Know More About Palestine

Monday May 3, 2010 5:17 PM (EST+7)

The United States remains in the 21st century the only superpower and the most influential country in the world. The foreign policy of the United States is based on defending its national interests. According to the US State Department, its strategic goal is to create a more secure, democratic, and prosperous world for the benefit of the American people and the international community.


In US history, foreign policy had two basic tendencies. Isolationism prevailed in the 19th century, combining non-interventionist military policy and protectionism towards internal economic markets. In the 20th century, interventionism became more prominent in the US foreign policy, especially in World War II and its aftermath.

Two ideological blocks led by two superpowers -- the United States and the Soviet Union -- emerged and carried out the so-called "Cold War" for more than 40 years. During this period, US foreign policy of containment sought to impede the spread of Communism, leading the country into the Korean and Vietnamese wars.

There was also a brief period of détente in the middle of the Cold War, during which both sides tried to ease strained relations. However, this ended after the Soviet Union invaded Afghanistan (in 1979), causing US policymakers to worry that the Soviets were trying to control the Gulf. As a consequence, the US provided military and economic support for Afghan guerrillas throughout the 1980s.


With the end of the Cold War in 1989, US foreign policy underwent a major transformation with the US becoming the only superpower and focusing on the spread of democracy and human rights. According to the US State Department, democracy is a national interest that helps to secure all others.

A further turning point in US foreign policy occurred after the attacks on the World Trade Center and the Pentagon on September 11, 2001. The US administration, led by President George W. Bush, labeled this new foreign policy as the “War on Terror” and subsequently invaded Afghanistan (2001) and Iraq (2003).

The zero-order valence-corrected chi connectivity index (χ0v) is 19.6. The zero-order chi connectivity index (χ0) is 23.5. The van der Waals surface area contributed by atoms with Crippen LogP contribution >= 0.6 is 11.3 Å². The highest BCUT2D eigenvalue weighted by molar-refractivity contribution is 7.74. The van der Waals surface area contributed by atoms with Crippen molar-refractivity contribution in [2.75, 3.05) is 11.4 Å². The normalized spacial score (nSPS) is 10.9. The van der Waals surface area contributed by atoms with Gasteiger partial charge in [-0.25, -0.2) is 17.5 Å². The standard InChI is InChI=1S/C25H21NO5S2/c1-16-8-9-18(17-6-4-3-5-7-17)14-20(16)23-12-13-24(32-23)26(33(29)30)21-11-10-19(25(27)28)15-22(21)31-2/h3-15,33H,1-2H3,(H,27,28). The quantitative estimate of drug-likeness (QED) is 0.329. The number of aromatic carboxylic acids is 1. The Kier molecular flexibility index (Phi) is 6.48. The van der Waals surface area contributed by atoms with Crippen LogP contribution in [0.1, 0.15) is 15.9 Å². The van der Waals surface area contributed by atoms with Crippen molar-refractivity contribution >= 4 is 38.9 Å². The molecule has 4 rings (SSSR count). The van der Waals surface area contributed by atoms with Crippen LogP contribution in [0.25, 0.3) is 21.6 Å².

Under the new Obama administration (2009), however, US foreign policy is becoming more multilateral, focusing on diplomatic solutions and engaging the broader international community.


US foreign policy towards the Middle East region is shaped by strategic security and economic interests. The Gulf region was defined as an area of US national interest since World War II, and gained vital importance during the Cold War era due to its oil reserves.

According to US State Department, among key US policy priorities is the promotion of peace and security in Israel and the Middle East. The United States strongly supports the two-state solution, Israel and a Palestinian state, living side-by-side in peace and security.


When Israel declared its establishment on May 14, 1948, US President Truman was among the first to recognize the provisional Jewish government. The following day, Arab states denounced the recognition, beginning the first Arab-Israeli war, also known as the 1948 war.